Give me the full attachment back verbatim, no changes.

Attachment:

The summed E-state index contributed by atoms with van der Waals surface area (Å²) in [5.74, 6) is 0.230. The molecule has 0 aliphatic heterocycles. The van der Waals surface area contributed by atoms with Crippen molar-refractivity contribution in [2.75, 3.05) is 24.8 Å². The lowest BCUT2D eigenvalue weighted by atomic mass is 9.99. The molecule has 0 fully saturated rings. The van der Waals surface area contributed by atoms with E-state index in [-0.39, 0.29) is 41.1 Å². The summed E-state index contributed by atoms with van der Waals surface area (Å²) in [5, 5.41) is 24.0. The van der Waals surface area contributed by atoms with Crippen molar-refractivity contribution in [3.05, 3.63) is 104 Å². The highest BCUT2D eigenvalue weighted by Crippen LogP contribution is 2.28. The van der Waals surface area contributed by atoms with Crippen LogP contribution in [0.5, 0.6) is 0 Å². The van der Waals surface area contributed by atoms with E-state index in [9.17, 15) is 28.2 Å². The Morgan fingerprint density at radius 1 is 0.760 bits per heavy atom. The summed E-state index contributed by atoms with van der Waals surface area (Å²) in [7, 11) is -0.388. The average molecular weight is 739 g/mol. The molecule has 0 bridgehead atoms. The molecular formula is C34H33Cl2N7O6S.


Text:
The summed E-state index contributed by atoms with van der Waals surface area (Å²) in [5.74, 6) is 0.230. The molecule has 0 aliphatic heterocycles. The van der Waals surface area contributed by atoms with Crippen molar-refractivity contribution in [2.75, 3.05) is 24.8 Å². The lowest BCUT2D eigenvalue weighted by atomic mass is 9.99. The molecule has 0 fully saturated rings. The van der Waals surface area contributed by atoms with E-state index in [-0.39, 0.29) is 41.1 Å². The summed E-state index contributed by atoms with van der Waals surface area (Å²) in [5, 5.41) is 24.0. The van der Waals surface area contributed by atoms with Crippen molar-refractivity contribution in [3.05, 3.63) is 104 Å². The highest BCUT2D eigenvalue weighted by Crippen LogP contribution is 2.28. The van der Waals surface area contributed by atoms with Crippen LogP contribution in [0.5, 0.6) is 0 Å². The van der Waals surface area contributed by atoms with E-state index in [9.17, 15) is 28.2 Å². The Morgan fingerprint density at radius 1 is 0.760 bits per heavy atom. The summed E-state index contributed by atoms with van der Waals surface area (Å²) in [7, 11) is -0.388. The average molecular weight is 739 g/mol. The molecule has 0 bridgehead atoms. The molecular formula is C34H33Cl2N7O6S.